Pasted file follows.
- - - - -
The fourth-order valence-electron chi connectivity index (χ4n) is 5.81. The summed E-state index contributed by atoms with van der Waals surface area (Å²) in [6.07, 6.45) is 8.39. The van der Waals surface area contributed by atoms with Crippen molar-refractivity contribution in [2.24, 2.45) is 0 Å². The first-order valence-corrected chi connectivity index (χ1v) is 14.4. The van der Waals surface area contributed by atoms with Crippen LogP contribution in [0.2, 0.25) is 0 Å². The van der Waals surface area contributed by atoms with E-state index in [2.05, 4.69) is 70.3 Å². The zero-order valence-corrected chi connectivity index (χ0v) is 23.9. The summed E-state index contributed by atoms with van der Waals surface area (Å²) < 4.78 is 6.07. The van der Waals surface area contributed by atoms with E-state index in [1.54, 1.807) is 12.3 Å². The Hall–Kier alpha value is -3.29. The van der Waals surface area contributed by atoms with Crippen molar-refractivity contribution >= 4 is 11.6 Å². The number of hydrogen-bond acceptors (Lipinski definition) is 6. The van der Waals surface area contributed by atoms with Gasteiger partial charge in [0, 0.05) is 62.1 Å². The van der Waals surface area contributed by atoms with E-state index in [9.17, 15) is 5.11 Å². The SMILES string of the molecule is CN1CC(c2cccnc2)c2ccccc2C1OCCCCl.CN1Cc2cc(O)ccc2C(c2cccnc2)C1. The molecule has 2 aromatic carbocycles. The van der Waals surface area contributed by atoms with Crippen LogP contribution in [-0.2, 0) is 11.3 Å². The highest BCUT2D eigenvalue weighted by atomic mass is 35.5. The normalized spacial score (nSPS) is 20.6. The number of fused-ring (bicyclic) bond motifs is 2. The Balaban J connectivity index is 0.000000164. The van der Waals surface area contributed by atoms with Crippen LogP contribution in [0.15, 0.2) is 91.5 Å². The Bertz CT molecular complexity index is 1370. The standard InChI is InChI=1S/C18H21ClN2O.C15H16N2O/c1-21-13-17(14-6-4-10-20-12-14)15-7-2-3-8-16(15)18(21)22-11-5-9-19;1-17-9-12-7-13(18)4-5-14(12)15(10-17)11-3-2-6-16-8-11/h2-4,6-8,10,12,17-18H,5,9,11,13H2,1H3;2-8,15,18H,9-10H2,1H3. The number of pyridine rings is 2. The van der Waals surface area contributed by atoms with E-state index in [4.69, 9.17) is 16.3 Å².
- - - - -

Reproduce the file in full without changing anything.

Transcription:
The fourth-order valence-electron chi connectivity index (χ4n) is 5.81. The summed E-state index contributed by atoms with van der Waals surface area (Å²) in [6.07, 6.45) is 8.39. The van der Waals surface area contributed by atoms with Crippen molar-refractivity contribution in [2.24, 2.45) is 0 Å². The first-order valence-corrected chi connectivity index (χ1v) is 14.4. The van der Waals surface area contributed by atoms with Crippen LogP contribution in [0.2, 0.25) is 0 Å². The van der Waals surface area contributed by atoms with E-state index in [2.05, 4.69) is 70.3 Å². The zero-order valence-corrected chi connectivity index (χ0v) is 23.9. The summed E-state index contributed by atoms with van der Waals surface area (Å²) < 4.78 is 6.07. The van der Waals surface area contributed by atoms with E-state index in [1.54, 1.807) is 12.3 Å². The Hall–Kier alpha value is -3.29. The van der Waals surface area contributed by atoms with Crippen molar-refractivity contribution >= 4 is 11.6 Å². The number of hydrogen-bond acceptors (Lipinski definition) is 6. The van der Waals surface area contributed by atoms with Gasteiger partial charge in [0, 0.05) is 62.1 Å². The van der Waals surface area contributed by atoms with E-state index in [9.17, 15) is 5.11 Å². The SMILES string of the molecule is CN1CC(c2cccnc2)c2ccccc2C1OCCCCl.CN1Cc2cc(O)ccc2C(c2cccnc2)C1. The molecule has 2 aromatic carbocycles. The van der Waals surface area contributed by atoms with Crippen LogP contribution in [-0.2, 0) is 11.3 Å². The highest BCUT2D eigenvalue weighted by atomic mass is 35.5. The normalized spacial score (nSPS) is 20.6. The number of fused-ring (bicyclic) bond motifs is 2. The Balaban J connectivity index is 0.000000164. The van der Waals surface area contributed by atoms with Crippen LogP contribution in [0.15, 0.2) is 91.5 Å². The Bertz CT molecular complexity index is 1370. The standard InChI is InChI=1S/C18H21ClN2O.C15H16N2O/c1-21-13-17(14-6-4-10-20-12-14)15-7-2-3-8-16(15)18(21)22-11-5-9-19;1-17-9-12-7-13(18)4-5-14(12)15(10-17)11-3-2-6-16-8-11/h2-4,6-8,10,12,17-18H,5,9,11,13H2,1H3;2-8,15,18H,9-10H2,1H3. The number of pyridine rings is 2. The van der Waals surface area contributed by atoms with E-state index in [4.69, 9.17) is 16.3 Å².